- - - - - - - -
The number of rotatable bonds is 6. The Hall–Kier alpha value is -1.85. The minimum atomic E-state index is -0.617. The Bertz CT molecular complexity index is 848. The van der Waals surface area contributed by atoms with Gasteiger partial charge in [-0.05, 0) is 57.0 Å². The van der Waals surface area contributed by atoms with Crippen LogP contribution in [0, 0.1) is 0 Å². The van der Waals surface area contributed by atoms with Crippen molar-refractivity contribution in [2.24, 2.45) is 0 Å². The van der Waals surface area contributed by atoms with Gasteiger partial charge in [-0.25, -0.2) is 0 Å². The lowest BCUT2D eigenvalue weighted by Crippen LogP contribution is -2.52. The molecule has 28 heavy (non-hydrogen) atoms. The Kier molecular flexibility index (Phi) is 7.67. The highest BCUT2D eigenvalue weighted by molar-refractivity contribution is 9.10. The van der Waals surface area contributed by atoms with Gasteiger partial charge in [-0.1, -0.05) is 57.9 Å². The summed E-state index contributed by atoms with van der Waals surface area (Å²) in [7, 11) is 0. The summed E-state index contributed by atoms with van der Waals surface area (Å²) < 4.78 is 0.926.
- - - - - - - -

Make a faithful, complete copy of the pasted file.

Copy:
The number of rotatable bonds is 6. The Hall–Kier alpha value is -1.85. The minimum atomic E-state index is -0.617. The Bertz CT molecular complexity index is 848. The van der Waals surface area contributed by atoms with Gasteiger partial charge in [-0.05, 0) is 57.0 Å². The van der Waals surface area contributed by atoms with Crippen LogP contribution in [0, 0.1) is 0 Å². The van der Waals surface area contributed by atoms with Crippen molar-refractivity contribution in [2.24, 2.45) is 0 Å². The van der Waals surface area contributed by atoms with Gasteiger partial charge in [-0.25, -0.2) is 0 Å². The lowest BCUT2D eigenvalue weighted by Crippen LogP contribution is -2.52. The molecule has 28 heavy (non-hydrogen) atoms. The Kier molecular flexibility index (Phi) is 7.67. The highest BCUT2D eigenvalue weighted by molar-refractivity contribution is 9.10. The van der Waals surface area contributed by atoms with Gasteiger partial charge in [-0.1, -0.05) is 57.9 Å². The summed E-state index contributed by atoms with van der Waals surface area (Å²) in [7, 11) is 0. The summed E-state index contributed by atoms with van der Waals surface area (Å²) < 4.78 is 0.926.